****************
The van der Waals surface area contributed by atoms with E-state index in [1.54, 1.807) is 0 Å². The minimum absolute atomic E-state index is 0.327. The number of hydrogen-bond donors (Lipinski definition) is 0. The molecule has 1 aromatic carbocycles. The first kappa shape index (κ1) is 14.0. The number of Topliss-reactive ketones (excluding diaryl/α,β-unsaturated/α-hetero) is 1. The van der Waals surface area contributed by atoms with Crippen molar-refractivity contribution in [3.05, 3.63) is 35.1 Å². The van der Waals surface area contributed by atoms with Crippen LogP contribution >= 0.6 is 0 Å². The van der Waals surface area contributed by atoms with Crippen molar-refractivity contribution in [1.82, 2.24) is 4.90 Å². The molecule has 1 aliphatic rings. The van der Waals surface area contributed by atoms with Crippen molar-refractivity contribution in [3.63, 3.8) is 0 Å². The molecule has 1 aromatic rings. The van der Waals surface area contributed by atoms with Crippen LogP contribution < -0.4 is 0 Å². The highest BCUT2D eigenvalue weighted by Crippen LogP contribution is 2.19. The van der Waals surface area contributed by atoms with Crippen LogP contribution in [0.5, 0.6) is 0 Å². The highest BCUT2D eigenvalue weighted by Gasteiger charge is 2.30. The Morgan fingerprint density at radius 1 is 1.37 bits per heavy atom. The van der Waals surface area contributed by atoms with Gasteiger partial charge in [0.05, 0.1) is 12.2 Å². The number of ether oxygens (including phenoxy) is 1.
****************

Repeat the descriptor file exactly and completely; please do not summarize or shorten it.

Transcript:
The van der Waals surface area contributed by atoms with E-state index in [1.54, 1.807) is 0 Å². The minimum absolute atomic E-state index is 0.327. The number of hydrogen-bond donors (Lipinski definition) is 0. The molecule has 1 aromatic carbocycles. The first kappa shape index (κ1) is 14.0. The number of Topliss-reactive ketones (excluding diaryl/α,β-unsaturated/α-hetero) is 1. The van der Waals surface area contributed by atoms with Crippen molar-refractivity contribution in [3.05, 3.63) is 35.1 Å². The van der Waals surface area contributed by atoms with Crippen LogP contribution >= 0.6 is 0 Å². The van der Waals surface area contributed by atoms with Crippen molar-refractivity contribution in [1.82, 2.24) is 4.90 Å². The molecule has 1 aliphatic rings. The van der Waals surface area contributed by atoms with Crippen molar-refractivity contribution in [3.63, 3.8) is 0 Å². The molecule has 1 aromatic rings. The van der Waals surface area contributed by atoms with Crippen LogP contribution < -0.4 is 0 Å². The highest BCUT2D eigenvalue weighted by Crippen LogP contribution is 2.19. The van der Waals surface area contributed by atoms with Crippen LogP contribution in [0.5, 0.6) is 0 Å². The highest BCUT2D eigenvalue weighted by Gasteiger charge is 2.30. The Morgan fingerprint density at radius 1 is 1.37 bits per heavy atom. The van der Waals surface area contributed by atoms with Gasteiger partial charge in [0.05, 0.1) is 12.2 Å². The number of ether oxygens (including phenoxy) is 1.